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I'm in the process of buying a stock 2009 TW200 with 1200 miles in EXCELLENT condition from a friend. It is at a shop because he went to start it after not running it for 2-3 years and it wont stay running without the choke on. He said he put a new battery in it and it starts right up but wouldn't stay running. I have a few questions about that I believe this forum would be very helpful with. First off I live in SETX but I plan on bringing it to my small ranch in Junction(TX Hill Country) as a back up hunting vehicle and to run to the river to soak after a hard days work and run into town(8 miles down a winding highway)when I didn't need the truck to haul stuff. I have 2 pretty steep mainly smallish gravel roads on my property. You need a 4x4 four wheeler, 4x4 side by side or 4x4 truck to get up the roads. Will the TW be good for that and what tires are best for that scenario? Also, he is asking $3,000 for it, I initially thought that was too much given where we live and the current CV situation but I just don't know enough about these bikes and what they go for. I want to make a fair deal with my friend. Lastly, is there anything I should check because it has been sitting for so long? Or maybe have him ask the mechanic to check certain items while it is there?
 

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Carb idle circuit is just plugged. Classic problem when parked for awhile. The idle jet is so small you'll think you have it cleared out visually when there is still some debris. My opinion, $3000 is WAY too much for an 11 year old TW. About what the MSRP was in 2009. Mileage on them really doesn't matter, except this one has been sitting around, with old oil and bad gas. You've described a bike that has been NEGLECTED, not preserved!

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Even if stored indoors, 2-3 years without running is about the worst thing that anyone could do to a TW with the exception of giving it to a teenager. :eek: You will have to clean the entire fuel system, change the oil twice within 5 hours, replace the tires which have become brittle after 11 years (nothing to do with storage and a good time to replace the front Death Wing with a real tire like the Shinko 241).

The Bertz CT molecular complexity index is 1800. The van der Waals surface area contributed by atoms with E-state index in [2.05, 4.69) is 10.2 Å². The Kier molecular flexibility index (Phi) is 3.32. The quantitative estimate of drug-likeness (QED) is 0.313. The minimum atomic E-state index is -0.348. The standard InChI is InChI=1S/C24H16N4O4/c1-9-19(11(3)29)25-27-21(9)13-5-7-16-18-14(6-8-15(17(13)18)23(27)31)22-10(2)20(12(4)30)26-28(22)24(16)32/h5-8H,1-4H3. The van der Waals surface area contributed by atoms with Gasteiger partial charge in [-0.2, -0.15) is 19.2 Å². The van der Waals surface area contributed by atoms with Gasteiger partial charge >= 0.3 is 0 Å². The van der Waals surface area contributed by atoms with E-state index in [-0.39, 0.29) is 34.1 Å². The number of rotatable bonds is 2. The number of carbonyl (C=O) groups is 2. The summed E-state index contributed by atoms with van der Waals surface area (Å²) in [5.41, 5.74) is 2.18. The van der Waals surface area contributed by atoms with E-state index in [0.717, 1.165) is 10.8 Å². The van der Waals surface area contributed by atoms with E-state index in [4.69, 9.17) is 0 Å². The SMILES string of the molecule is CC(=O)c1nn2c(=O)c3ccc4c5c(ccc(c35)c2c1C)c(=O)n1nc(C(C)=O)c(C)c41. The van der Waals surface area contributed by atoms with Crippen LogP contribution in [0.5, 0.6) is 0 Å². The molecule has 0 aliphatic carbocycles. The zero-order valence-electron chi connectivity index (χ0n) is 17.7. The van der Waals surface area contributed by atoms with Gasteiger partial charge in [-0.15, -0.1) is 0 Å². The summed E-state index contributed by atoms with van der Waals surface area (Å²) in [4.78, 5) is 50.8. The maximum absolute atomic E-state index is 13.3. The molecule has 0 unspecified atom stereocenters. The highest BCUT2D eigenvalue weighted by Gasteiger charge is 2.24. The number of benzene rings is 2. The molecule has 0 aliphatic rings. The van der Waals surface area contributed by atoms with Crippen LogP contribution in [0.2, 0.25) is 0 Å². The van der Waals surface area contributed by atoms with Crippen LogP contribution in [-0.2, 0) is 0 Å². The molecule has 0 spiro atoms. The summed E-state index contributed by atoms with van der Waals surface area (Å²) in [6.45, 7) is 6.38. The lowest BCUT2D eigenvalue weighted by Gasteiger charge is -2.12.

It's entirely possible there is internal rust in this machine if it was stored in a humid environment. Oil drains off surfaces after about a year unless the machine was properly mothballed, something that is extremely rare. The idea that this bike is in excellent condition is a bad joke unless it really was mothballed. I would not give more than $2,000 for it and expect a lot of work.
 

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Bet the OP thought I was being "unreasonable"!

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Hate to concur, but unless he foots the entire bill to get it running right (total carb rebuild) fresh oil, etc., 2000.00 is the max you should pay. I bought a brand new 2012 for 3600 out the door. As for how it can handle the roads you mention, the TW is the WWII Jeep of motorcycles, low geared, even with stock front tire can crawl its way up or down amazing terrain. Spring for a new front tire for sure (see posts here). H0pe you get to enjoy!
 

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Price is high for an eleven year old bike that doesn't run perfect. The pilot jet is plugged and the carb will have to be pulled. I would not worry much about anything else except for an oil change, fresh fuel and tire pressures.
 

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Definitely have to include the costs of replacing those old tires. We don't even know if there a good title or if there are penalties for not keeping the TW registered and insured. In 12 I bought a 09 with 128 miles. Never titled, but the MSO had been completed to the Original Purchaser, who was no where to be found. Clearing that mess up was 90 days and $300 worth of fun. Buyer beware, and find out what you don't know, BEFORE you buy.

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I recently purchased a similar TW. I paid 2600 for a 2010 with 1360 miles. After agreeing to sell to me he said he had countless offers, even people willing to pay more than what he was asking. He stuck with our agreed on price as I offered a cash deposit and we shook on it. Glad I was first. He held it for the weekend so I could get the rest of the cash and do the transfer. Needless to say these are pretty desirable bikes that hold value well.